Katja Hoyer

    Germany is failing Ukraine

    There’s a reluctance to fully commit

    Germany is failing Ukraine
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    ‘A giant step for German and European security,’ is how Chancellor Olaf Scholz described his government’s €100 billion cash injection for the country's depleted military. But while Germany’s newfound commitment to its own defence is welcome, its commitment to Ukraine’s is still questionable at best.  

    Over the weekend, the German newspaper Die Welt reported that it had seen documents showing that Berlin had reduced military support for Ukraine to ‘a minimum’. According to inside sources, only two German weapon deliveries have reached Ukraine since the end of March. Both contained light equipment such as mines, hand grenades and spare parts for machine guns. The last delivery of anti-tank and anti-aircraft weaponry dates back to 25 March. 

    This reality is strangely at odds with Scholz’s combative rhetoric. Last week, at the World Economic Forum in Davos, the Chancellor condemned Putin’s ‘imperialism’. He said that the invasion had led to a fundamental change in German foreign policy: ‘For the first time ever, Germany is delivering weapons into such a war zone, including heavy gear.’ He added: ‘Putin will only seriously engage in peace negotiations when he realises that he cannot break Ukraine’s defences.’ 

    So why has Germany been so poor at shoring up those Ukrainian defences? The reluctance to support Kyiv in part persists out of a misguided sense of historical legacy. As the historian Timothy Snyder argued: ‘the confusion of responsibility and guilt has become a Russian weapon’. Had it been determined to do so Germany could have delivered more weapons earlier, even if it might have taken longer than its better-funded American and British allies.  

    Others have argued that Berlin has now overcome its reluctance and wants to deliver but can’t because of its depleted military supplies. Look to the deal struck with Poland, these people argue. Prime Minister Mateusz Morawiecki confirmed that his country had sent over 240 Soviet-era T-72 tanks to Ukraine and hoped that western allies might help replenish Poland’s stock.    Germany was asked to send a set of Leopard 2 tanks to its neighbour.     

    The Polish President Andrzej Duda claimed last week Germany had agreed to send the tanks but then broke its promise. Berlin responded with surprise and indignation at the accusations. Spokesman Steffen Hebestreit said the German government was ‘baffled’ by the allegations and said no promise had been made, adding that the Bundeswehr currently only has 50 of these modern tanks. Hebestreit promised that more Leopard 2 tanks were in the pipeline but that he was in no position to say when they might be deliverable.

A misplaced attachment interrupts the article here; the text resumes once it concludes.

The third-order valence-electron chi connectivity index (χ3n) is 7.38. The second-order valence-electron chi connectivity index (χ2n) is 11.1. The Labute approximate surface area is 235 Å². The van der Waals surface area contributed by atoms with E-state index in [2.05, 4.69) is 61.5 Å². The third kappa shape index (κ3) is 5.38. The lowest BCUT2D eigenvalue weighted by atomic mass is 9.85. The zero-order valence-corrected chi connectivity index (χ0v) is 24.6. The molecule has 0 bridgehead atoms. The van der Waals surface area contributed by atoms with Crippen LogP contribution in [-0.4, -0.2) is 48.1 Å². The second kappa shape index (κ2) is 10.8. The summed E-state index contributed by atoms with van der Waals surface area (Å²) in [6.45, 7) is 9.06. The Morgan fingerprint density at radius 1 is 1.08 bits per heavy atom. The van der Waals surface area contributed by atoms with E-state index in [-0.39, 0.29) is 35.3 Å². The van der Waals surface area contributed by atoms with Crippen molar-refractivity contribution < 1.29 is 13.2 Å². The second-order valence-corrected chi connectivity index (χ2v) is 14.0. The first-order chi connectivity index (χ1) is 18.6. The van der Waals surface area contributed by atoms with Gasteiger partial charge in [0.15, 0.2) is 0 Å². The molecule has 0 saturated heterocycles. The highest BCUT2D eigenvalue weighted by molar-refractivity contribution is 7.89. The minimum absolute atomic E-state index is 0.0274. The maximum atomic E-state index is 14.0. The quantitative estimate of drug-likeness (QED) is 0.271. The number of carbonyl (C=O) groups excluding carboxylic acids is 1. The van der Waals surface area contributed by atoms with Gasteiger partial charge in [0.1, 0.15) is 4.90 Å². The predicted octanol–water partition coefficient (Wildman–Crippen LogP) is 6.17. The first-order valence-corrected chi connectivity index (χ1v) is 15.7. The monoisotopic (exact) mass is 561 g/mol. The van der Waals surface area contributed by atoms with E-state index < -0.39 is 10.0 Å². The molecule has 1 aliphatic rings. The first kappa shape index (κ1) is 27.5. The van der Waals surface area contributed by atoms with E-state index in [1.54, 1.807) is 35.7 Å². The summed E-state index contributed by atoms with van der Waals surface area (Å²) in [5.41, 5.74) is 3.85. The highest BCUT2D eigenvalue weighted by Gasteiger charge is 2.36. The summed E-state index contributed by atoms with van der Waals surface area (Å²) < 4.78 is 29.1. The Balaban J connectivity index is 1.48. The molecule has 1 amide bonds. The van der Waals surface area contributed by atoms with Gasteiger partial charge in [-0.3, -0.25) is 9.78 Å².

Ineffective communication in Berlin is becoming a real problem. If the country is indeed struggling to deliver weapons ­– as may well be the case after years of underfunding its armed forces – then the promises to Ukraine need to be realistic rather than idealistic. Scholz is oscillating between overpromising support for Ukraine one day and issuing vague excuses the next. Questioned last week about the delays, he replied, ‘I am not Kaiser Wilhelm,’ implying that German foot-dragging might be deliberate. Perhaps Scholz is wary of sleepwalking into another major European war – but the historical reference seems strained when he has already promised so much. 

    The Chancellor has not helped the situation by continuing to seek the role of honest broker. Together with the French President Emmanuel Macron, Scholz spoke to Putin on the phone for 80 minutes at the weekend, asking the Russian President to enter ‘direct, serious negotiations’ with Volodymyr Zelensky. That attempt to play peace broker must seem hollow to Ukrainians all the while Scholz refuses to visit Kyiv, despite Zelensky’s repeated requests for this powerful political statement. 

    The Ukrainians seem desperate to hold France and Germany to their commitments. Who can blame them? The 2014 Minsk agreement, which saw Paris and Berlin broker an attempted buffer zone between Ukraine and the breakaway eastern regions, failed to halt Russian aggression. The illegal annexation of Crimea too went unpunished. Germany continued to extend trade links to Moscow, most damagingly in the form of the Nord Stream 2 gas pipeline which excludes Ukraine from the network. How much this is still on Ukrainian minds became obvious when President Frank-Walter Steinmeier, then foreign minister, was disinvited from a visit in Kyiv earlier this year. While Zelensky has since moved to resolve this ill-will, inviting both the German Chancellor and President, the offer has yet to be taken up. 

    Regardless of the supply problems, communication from the German government still suggests a reluctance to take sides. Until Scholz fully commits – in both word and deed – to repelling Russian aggression in Europe, Putin will continue to think he can win. The ‘giant step for European security’, needs to be taken right now, not at a time that is convenient to German politics and business.  

    Written byKatja Hoyer

    Katja Hoyer is an Anglo-German historian, her latest book is Blood and Iron: The Rise and Fall of the German Empire 1871–1918.

    Topics in this articleWorldrussiaukrainegermany